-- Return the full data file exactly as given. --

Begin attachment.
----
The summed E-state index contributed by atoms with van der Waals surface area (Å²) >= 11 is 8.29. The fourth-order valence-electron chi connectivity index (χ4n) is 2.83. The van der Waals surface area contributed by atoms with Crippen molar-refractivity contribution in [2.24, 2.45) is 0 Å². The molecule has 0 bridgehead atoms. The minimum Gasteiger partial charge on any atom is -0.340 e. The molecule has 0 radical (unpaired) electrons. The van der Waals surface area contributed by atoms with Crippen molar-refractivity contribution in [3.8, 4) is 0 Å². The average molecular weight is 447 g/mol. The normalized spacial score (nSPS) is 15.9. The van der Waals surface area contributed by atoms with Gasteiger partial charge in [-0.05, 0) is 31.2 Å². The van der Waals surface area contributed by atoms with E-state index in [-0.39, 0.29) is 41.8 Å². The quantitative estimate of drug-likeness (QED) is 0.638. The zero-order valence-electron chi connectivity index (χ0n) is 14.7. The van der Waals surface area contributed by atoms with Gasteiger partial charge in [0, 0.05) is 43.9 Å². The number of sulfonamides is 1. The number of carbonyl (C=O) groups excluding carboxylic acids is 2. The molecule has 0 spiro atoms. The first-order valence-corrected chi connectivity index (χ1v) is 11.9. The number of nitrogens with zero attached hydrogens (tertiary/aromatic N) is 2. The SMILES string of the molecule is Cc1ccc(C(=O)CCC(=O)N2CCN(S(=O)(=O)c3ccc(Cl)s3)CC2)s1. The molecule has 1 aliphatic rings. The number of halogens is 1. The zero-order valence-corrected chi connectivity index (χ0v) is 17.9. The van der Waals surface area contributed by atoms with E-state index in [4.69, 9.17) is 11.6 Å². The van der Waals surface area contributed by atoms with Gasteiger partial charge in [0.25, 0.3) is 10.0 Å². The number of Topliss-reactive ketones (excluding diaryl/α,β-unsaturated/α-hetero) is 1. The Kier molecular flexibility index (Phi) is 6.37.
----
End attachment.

The summed E-state index contributed by atoms with van der Waals surface area (Å²) >= 11 is 8.29. The fourth-order valence-electron chi connectivity index (χ4n) is 2.83. The van der Waals surface area contributed by atoms with Crippen molar-refractivity contribution in [2.24, 2.45) is 0 Å². The molecule has 0 bridgehead atoms. The minimum Gasteiger partial charge on any atom is -0.340 e. The molecule has 0 radical (unpaired) electrons. The van der Waals surface area contributed by atoms with Crippen molar-refractivity contribution in [3.8, 4) is 0 Å². The average molecular weight is 447 g/mol. The normalized spacial score (nSPS) is 15.9. The van der Waals surface area contributed by atoms with Gasteiger partial charge in [-0.05, 0) is 31.2 Å². The van der Waals surface area contributed by atoms with E-state index in [-0.39, 0.29) is 41.8 Å². The quantitative estimate of drug-likeness (QED) is 0.638. The zero-order valence-electron chi connectivity index (χ0n) is 14.7. The van der Waals surface area contributed by atoms with Gasteiger partial charge in [0, 0.05) is 43.9 Å². The number of sulfonamides is 1. The number of carbonyl (C=O) groups excluding carboxylic acids is 2. The molecule has 0 spiro atoms. The first-order valence-corrected chi connectivity index (χ1v) is 11.9. The number of nitrogens with zero attached hydrogens (tertiary/aromatic N) is 2. The SMILES string of the molecule is Cc1ccc(C(=O)CCC(=O)N2CCN(S(=O)(=O)c3ccc(Cl)s3)CC2)s1. The molecule has 1 aliphatic rings. The number of halogens is 1. The zero-order valence-corrected chi connectivity index (χ0v) is 17.9. The van der Waals surface area contributed by atoms with E-state index in [4.69, 9.17) is 11.6 Å². The van der Waals surface area contributed by atoms with Gasteiger partial charge in [0.25, 0.3) is 10.0 Å². The number of Topliss-reactive ketones (excluding diaryl/α,β-unsaturated/α-hetero) is 1. The Kier molecular flexibility index (Phi) is 6.37.